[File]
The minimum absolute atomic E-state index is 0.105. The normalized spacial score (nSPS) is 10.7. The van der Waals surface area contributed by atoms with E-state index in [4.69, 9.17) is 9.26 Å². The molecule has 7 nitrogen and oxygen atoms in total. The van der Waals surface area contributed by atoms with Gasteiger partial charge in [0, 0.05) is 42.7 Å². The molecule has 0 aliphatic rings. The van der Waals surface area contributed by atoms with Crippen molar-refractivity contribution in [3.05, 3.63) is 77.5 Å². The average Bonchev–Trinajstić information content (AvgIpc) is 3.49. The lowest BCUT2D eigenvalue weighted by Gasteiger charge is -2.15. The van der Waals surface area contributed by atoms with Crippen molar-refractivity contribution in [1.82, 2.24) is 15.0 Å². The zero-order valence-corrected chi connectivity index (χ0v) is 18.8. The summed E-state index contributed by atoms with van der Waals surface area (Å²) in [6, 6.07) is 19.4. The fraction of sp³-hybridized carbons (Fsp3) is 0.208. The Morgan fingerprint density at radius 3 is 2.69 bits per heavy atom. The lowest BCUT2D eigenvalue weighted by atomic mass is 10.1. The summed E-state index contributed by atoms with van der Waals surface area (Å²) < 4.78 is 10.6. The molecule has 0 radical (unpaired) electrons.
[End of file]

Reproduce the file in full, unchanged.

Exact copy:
The minimum absolute atomic E-state index is 0.105. The normalized spacial score (nSPS) is 10.7. The van der Waals surface area contributed by atoms with E-state index in [4.69, 9.17) is 9.26 Å². The molecule has 7 nitrogen and oxygen atoms in total. The van der Waals surface area contributed by atoms with Gasteiger partial charge in [0, 0.05) is 42.7 Å². The molecule has 0 aliphatic rings. The van der Waals surface area contributed by atoms with Crippen molar-refractivity contribution in [3.05, 3.63) is 77.5 Å². The average Bonchev–Trinajstić information content (AvgIpc) is 3.49. The lowest BCUT2D eigenvalue weighted by Gasteiger charge is -2.15. The van der Waals surface area contributed by atoms with Crippen molar-refractivity contribution in [1.82, 2.24) is 15.0 Å². The zero-order valence-corrected chi connectivity index (χ0v) is 18.8. The summed E-state index contributed by atoms with van der Waals surface area (Å²) in [6, 6.07) is 19.4. The fraction of sp³-hybridized carbons (Fsp3) is 0.208. The Morgan fingerprint density at radius 3 is 2.69 bits per heavy atom. The lowest BCUT2D eigenvalue weighted by atomic mass is 10.1. The summed E-state index contributed by atoms with van der Waals surface area (Å²) < 4.78 is 10.6. The molecule has 0 radical (unpaired) electrons.